We are proud to be honoring our Amicus Committee at the 2016 Annual Meeting Luncheon, one of the largest annual bench/bar events in Massachusetts. The keynote speaker will be Professor David B. Wilkins, the Vice Dean for Global Initiatives on the Legal Profession and Director of the Center on the Legal Profession at Harvard Law School. A prolific author and leading scholar on the profession, Professor Wilkins is well known for his research on the impact of globalization on the legal market, diversity in the profession and the various career trajectories of attorneys.
However, in this blog we would like to focus on our honorees, the BBA’s amicus volunteers, from Chairs and members of the Committee to the drafters of our many briefs. For more than twenty years, the BBA has had a voice in some of the most important legal issues of our time through the filing of amicus briefs. We look forward to honoring over 100 individuals who have given their time and talents to this work – the collective force of which has not only defended and protected individuals’ rights, but forever changed the legal landscape in which we live and practice. This week and next, we will look at some of the most important themes covered in some of our most well-known briefs.
Access to a Lawyer
Tax on Legal Services
The BBA has long defended access to lawyers for those in need, both the constitutional right to a lawyer for indigent criminal defendants and much-needed representation for low-income civil litigants. The first of these cases was in 1990, related to a then proposed tax on legal services. On July 7, 1990, the Massachusetts General Court passed House Bill 5858, “An Act Establishing the Economic Stability and Recovery Compact.” The legislation sought to impose a tax on certain services rendered by lawyers and consumed within the state. Two days later, Governor Michael Dukakis, noting “grave doubts” about the constitutionality of the bill, asked the SJC to consider the issue. The SJC requested amicus briefs specifically from the BBA and MBA, and we were happy to oblige.
A mere four days after this request, the BBA and MBA submitted a joint brief, authored by lawyers from Choate, Hall & Stewart (today, Choate) and Hale and Dorr (prior to becoming WilmerHale) successfully arguing against the tax because it violated both the Massachusetts and United States Constitutions. Specifically, it explained that the bill violated Article XXX of the Massachusetts Constitution regarding separation of powers by overextending legislative authority to the regulation of the practice of law and attorney conduct, which are regulated exclusively by the judiciary. It also unconstitutionally infringed upon the SJC’s exclusive powers under the same Article by imposing administrative bookkeeping responsibilities upon the legal profession that conflicted with the ethical obligations embodied in the rules of professional conduct contained in SJC Rule 3:07. Going a step further, in a footnote, the brief explained that enforcement of the bill would require lawyers to violate attorney-client privilege by disclosing confidential information regarding the nature of legal services rendered in particular transactions. This level of reporting would “chill clients’ willingness to consult their attorneys and, ultimately, undermine public confidence in our legal system.”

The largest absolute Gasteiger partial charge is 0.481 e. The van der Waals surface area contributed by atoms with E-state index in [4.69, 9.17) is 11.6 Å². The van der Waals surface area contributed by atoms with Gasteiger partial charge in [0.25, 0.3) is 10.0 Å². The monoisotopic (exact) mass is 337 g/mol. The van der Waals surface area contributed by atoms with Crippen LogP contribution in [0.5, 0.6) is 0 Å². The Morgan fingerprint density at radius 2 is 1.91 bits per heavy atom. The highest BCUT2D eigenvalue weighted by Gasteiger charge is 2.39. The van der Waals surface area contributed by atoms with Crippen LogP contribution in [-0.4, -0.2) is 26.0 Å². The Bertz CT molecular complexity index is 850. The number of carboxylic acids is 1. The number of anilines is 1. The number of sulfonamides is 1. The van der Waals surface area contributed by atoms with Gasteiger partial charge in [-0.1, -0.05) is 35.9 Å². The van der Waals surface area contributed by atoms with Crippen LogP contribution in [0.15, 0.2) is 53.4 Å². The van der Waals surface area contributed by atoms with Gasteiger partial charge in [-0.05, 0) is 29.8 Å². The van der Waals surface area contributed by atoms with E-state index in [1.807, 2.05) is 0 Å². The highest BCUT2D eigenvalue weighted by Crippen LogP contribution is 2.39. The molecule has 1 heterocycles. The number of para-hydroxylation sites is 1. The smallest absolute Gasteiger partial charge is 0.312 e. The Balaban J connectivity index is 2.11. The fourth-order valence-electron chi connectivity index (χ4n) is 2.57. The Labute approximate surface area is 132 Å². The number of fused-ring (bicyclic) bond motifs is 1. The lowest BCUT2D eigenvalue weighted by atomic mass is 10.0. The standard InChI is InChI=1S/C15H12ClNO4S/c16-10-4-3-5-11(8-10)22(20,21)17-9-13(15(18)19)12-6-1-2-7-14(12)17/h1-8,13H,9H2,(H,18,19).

The brief also argued that the bill violated the Fifth (limiting police procedures, outlawing unjust imprisonment and double jeopardy, and protecting a person from being compelled to be a witness against himself in a criminal case), Sixth (right to a speedy and public trial, impartial jury, and to know your accusers and the nature of charges and evidence against you), and Fourteenth (equal protection and due process of law) Amendments of the US Constitution.
As applied to legal services, the bill was argued to be unconstitutional under the Massachusetts Constitution for violating the Excise Clause and Article 11 of the Declaration of Rights, which states:
Every subject of the commonwealth ought to find a certain remedy, by having recourse to the laws, for all injuries or wrongs which he may receive in his person, property, or character. He ought to obtain right and justice freely, and without being obliged to purchase it; completely, and without any denial; promptly, and without delay; conformably to the laws.
The language in this Article has been applied to prohibit the “imposition of unreasonable charges” for access to the courts, which the brief argues such a tax would be. The charges proposed by the statute at issue are unreasonable because they would not be uniformly applied and the difference in taxpayers’ liability was not rationally related to differences in the nature or degree of services provided by the Commonwealth to different taxpayers in connection with the administration of justice. Also, unlike other court fees and costs, the revenue from the tax would be unrestricted in its use, whereas court fees typically must have a reasonable relationship to the administration of justice.